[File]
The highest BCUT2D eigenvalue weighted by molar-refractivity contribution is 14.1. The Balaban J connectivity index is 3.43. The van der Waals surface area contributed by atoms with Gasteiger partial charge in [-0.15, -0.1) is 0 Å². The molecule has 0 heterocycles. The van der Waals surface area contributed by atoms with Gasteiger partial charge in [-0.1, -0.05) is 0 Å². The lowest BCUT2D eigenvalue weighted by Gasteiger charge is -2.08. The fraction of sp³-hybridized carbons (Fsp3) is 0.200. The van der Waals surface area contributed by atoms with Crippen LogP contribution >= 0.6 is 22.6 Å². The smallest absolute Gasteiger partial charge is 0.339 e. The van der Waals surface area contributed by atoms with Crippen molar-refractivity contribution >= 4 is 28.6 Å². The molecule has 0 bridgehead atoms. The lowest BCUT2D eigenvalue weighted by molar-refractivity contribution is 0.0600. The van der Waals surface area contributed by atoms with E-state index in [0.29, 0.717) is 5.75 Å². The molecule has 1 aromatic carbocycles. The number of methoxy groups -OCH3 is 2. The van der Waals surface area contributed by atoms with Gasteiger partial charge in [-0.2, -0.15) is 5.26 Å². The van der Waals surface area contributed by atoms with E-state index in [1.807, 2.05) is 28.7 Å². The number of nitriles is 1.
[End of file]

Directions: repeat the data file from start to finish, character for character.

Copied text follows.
The highest BCUT2D eigenvalue weighted by molar-refractivity contribution is 14.1. The Balaban J connectivity index is 3.43. The van der Waals surface area contributed by atoms with Gasteiger partial charge in [-0.15, -0.1) is 0 Å². The molecule has 0 heterocycles. The van der Waals surface area contributed by atoms with Gasteiger partial charge in [-0.1, -0.05) is 0 Å². The lowest BCUT2D eigenvalue weighted by Gasteiger charge is -2.08. The fraction of sp³-hybridized carbons (Fsp3) is 0.200. The van der Waals surface area contributed by atoms with Crippen LogP contribution >= 0.6 is 22.6 Å². The smallest absolute Gasteiger partial charge is 0.339 e. The van der Waals surface area contributed by atoms with Crippen molar-refractivity contribution >= 4 is 28.6 Å². The molecule has 0 bridgehead atoms. The lowest BCUT2D eigenvalue weighted by molar-refractivity contribution is 0.0600. The van der Waals surface area contributed by atoms with E-state index in [0.29, 0.717) is 5.75 Å². The molecule has 1 aromatic carbocycles. The number of methoxy groups -OCH3 is 2. The van der Waals surface area contributed by atoms with Gasteiger partial charge in [-0.2, -0.15) is 5.26 Å². The van der Waals surface area contributed by atoms with E-state index in [1.807, 2.05) is 28.7 Å². The number of nitriles is 1.